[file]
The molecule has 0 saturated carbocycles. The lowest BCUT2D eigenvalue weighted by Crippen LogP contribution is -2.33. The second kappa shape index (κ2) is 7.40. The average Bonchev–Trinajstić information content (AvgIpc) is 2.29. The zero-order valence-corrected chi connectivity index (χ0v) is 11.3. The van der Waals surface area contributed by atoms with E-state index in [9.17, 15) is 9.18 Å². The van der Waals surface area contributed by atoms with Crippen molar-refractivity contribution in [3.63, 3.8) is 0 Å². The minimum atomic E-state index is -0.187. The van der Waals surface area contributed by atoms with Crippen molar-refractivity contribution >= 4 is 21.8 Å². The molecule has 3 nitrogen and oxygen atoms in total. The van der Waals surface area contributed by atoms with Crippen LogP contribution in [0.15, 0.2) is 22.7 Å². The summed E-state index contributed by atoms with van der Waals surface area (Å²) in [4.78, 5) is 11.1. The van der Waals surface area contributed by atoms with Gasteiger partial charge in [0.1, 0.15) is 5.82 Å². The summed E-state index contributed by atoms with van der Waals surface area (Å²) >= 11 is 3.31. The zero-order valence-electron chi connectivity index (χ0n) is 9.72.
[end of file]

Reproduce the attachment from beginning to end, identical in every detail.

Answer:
The molecule has 0 saturated carbocycles. The lowest BCUT2D eigenvalue weighted by Crippen LogP contribution is -2.33. The second kappa shape index (κ2) is 7.40. The average Bonchev–Trinajstić information content (AvgIpc) is 2.29. The zero-order valence-corrected chi connectivity index (χ0v) is 11.3. The van der Waals surface area contributed by atoms with E-state index in [9.17, 15) is 9.18 Å². The van der Waals surface area contributed by atoms with Crippen molar-refractivity contribution in [3.63, 3.8) is 0 Å². The minimum atomic E-state index is -0.187. The van der Waals surface area contributed by atoms with Crippen molar-refractivity contribution >= 4 is 21.8 Å². The molecule has 3 nitrogen and oxygen atoms in total. The van der Waals surface area contributed by atoms with Crippen LogP contribution in [0.15, 0.2) is 22.7 Å². The summed E-state index contributed by atoms with van der Waals surface area (Å²) in [4.78, 5) is 11.1. The van der Waals surface area contributed by atoms with Gasteiger partial charge in [0.1, 0.15) is 5.82 Å². The summed E-state index contributed by atoms with van der Waals surface area (Å²) >= 11 is 3.31. The zero-order valence-electron chi connectivity index (χ0n) is 9.72.